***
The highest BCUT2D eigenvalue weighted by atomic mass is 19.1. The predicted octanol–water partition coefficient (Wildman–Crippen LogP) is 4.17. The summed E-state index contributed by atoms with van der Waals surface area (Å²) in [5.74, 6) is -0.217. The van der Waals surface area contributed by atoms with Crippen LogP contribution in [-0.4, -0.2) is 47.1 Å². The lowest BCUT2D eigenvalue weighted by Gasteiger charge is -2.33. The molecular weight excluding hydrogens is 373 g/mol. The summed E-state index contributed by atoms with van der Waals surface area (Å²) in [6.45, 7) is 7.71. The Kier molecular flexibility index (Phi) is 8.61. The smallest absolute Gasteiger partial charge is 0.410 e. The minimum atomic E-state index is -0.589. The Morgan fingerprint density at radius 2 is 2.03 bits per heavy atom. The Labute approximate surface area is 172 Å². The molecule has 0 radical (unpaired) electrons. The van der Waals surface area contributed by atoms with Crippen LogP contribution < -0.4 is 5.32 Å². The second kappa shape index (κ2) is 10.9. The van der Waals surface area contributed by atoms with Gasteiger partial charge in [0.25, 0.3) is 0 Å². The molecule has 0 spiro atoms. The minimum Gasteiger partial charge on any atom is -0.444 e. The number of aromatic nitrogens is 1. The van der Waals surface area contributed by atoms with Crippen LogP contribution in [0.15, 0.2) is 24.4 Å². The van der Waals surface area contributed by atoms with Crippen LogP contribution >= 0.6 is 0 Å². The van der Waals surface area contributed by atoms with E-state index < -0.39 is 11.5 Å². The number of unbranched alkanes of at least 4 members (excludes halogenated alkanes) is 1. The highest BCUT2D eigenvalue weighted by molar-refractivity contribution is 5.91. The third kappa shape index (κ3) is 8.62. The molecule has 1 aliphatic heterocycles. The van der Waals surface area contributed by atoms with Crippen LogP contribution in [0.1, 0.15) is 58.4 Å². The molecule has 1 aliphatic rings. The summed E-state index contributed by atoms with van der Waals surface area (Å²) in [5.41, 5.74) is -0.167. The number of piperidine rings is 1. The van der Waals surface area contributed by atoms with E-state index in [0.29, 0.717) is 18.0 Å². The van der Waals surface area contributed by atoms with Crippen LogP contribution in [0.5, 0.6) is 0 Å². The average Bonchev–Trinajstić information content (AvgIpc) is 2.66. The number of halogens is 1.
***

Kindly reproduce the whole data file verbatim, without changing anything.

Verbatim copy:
The highest BCUT2D eigenvalue weighted by atomic mass is 19.1. The predicted octanol–water partition coefficient (Wildman–Crippen LogP) is 4.17. The summed E-state index contributed by atoms with van der Waals surface area (Å²) in [5.74, 6) is -0.217. The van der Waals surface area contributed by atoms with Crippen LogP contribution in [-0.4, -0.2) is 47.1 Å². The lowest BCUT2D eigenvalue weighted by Gasteiger charge is -2.33. The molecular weight excluding hydrogens is 373 g/mol. The summed E-state index contributed by atoms with van der Waals surface area (Å²) in [6.45, 7) is 7.71. The Kier molecular flexibility index (Phi) is 8.61. The smallest absolute Gasteiger partial charge is 0.410 e. The minimum atomic E-state index is -0.589. The Morgan fingerprint density at radius 2 is 2.03 bits per heavy atom. The Labute approximate surface area is 172 Å². The molecule has 0 radical (unpaired) electrons. The van der Waals surface area contributed by atoms with Crippen LogP contribution < -0.4 is 5.32 Å². The second kappa shape index (κ2) is 10.9. The van der Waals surface area contributed by atoms with Gasteiger partial charge in [0.25, 0.3) is 0 Å². The molecule has 0 spiro atoms. The minimum Gasteiger partial charge on any atom is -0.444 e. The number of aromatic nitrogens is 1. The van der Waals surface area contributed by atoms with Crippen LogP contribution in [0.15, 0.2) is 24.4 Å². The van der Waals surface area contributed by atoms with Crippen LogP contribution >= 0.6 is 0 Å². The van der Waals surface area contributed by atoms with E-state index < -0.39 is 11.5 Å². The number of unbranched alkanes of at least 4 members (excludes halogenated alkanes) is 1. The highest BCUT2D eigenvalue weighted by molar-refractivity contribution is 5.91. The third kappa shape index (κ3) is 8.62. The molecule has 1 aliphatic heterocycles. The van der Waals surface area contributed by atoms with Crippen LogP contribution in [0.1, 0.15) is 58.4 Å². The molecule has 1 aliphatic rings. The summed E-state index contributed by atoms with van der Waals surface area (Å²) in [5.41, 5.74) is -0.167. The number of piperidine rings is 1. The van der Waals surface area contributed by atoms with E-state index in [0.29, 0.717) is 18.0 Å². The van der Waals surface area contributed by atoms with Crippen LogP contribution in [0.5, 0.6) is 0 Å². The average Bonchev–Trinajstić information content (AvgIpc) is 2.66. The number of halogens is 1.